Goodrich pushes helo Fadec

 - February 23, 2009, 5:28 PM

Goodrich is moving the technology of dual-channel full-authority digital engine controls (Fadec) into smaller and smaller turboshaft engines. At Heli-Expo’09, the company (Booth No. 3241) is showing dual-channel Fadec systems like the unit installed on the 1,050-shp Pratt & Whitney Canada PW210S that powers Sikorsky’s new S-76D, which made its first flight on February 7. “This is the first dual-channel control on a turboshaft engine,” said Tony Gentile, Goodrich vice president of marketing and programs.

The company certified a dual-channel Fadec on Honeywell’s HTS900, which had been slated to power Bell’s canceled 417 and the Army ARH. The HTS900 Fadec received FAA certification last December. It is also developing dual-channel Fadecs for Turbomeca’s Ardiden, Arriel and Arrius engines, according to Gentile. The 1,000-shp power level is where most dual-channel Fadec development is taking place, he added.

Goodrich was among the first fuel-control companies to provide Fadec for small helicopter turboshafts, with the single-channel system for the then-Allison 250 (now Rolls-Royce). This Fadec features a mechanical backup, which is less capable and weighs about the same as a full hydromechanical fuel control. “The mechanical control will let you get home,” Gentile said.

Dual-channel Fadec development should accelerate because, he said, “Today dual-channel control costs less than single-channel with mechanical backup and far less than mechanical controls.” The operational advantages of dual-channel Fadecs make a compelling case for engine and airframe manufacturers to adopt the technology. Engine operation is much more efficient and protection is provided against over-temping and over-torquing. Dual-channel Fadecs also include detailed engine trending and diagnostic information, Gentile said, “allowing smart maintenance as opposed to hard-time component replacement.”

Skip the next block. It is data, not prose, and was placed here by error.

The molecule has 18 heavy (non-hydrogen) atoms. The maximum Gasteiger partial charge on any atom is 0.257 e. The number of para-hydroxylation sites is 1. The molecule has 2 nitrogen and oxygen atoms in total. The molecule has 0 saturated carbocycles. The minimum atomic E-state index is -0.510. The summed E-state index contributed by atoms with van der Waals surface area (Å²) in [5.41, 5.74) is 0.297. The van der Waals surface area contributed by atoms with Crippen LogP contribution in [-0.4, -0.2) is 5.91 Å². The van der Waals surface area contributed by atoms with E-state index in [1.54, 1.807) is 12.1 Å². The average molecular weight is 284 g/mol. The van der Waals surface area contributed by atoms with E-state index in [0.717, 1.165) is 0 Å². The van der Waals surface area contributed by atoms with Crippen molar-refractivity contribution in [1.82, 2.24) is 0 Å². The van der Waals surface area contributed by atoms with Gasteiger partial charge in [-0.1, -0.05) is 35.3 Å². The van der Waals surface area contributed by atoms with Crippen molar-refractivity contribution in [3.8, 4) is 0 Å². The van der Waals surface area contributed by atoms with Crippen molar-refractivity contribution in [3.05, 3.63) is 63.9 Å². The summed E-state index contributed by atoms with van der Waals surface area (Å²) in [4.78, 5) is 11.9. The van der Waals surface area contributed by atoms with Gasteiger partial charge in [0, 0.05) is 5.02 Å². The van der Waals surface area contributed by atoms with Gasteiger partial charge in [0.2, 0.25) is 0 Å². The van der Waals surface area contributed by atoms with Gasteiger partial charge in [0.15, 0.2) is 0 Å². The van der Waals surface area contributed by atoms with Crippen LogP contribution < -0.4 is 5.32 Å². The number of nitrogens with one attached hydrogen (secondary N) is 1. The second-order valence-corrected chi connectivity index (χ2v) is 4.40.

Engine and airframe manufacturers will eventually adopt dual-channel Fadecs for smaller engines and rotorcraft, according to Gentile, but one reason that hasn’t happened already is that Fadec prices don’t drop as the size of the unit drops. The technology is pretty much the same no matter the engine size. “The challenge is to take the control system on a 600- or 700-shaft-horsepower engine and get the cost down. We’re working on that. If I went to Rolls-Royce and said, ‘I can give you a dual-channel Fadec for no more cost than a hydromechanical system,’ there’s little doubt [they would buy it]. I do believe it will happen, and so does Rolls.”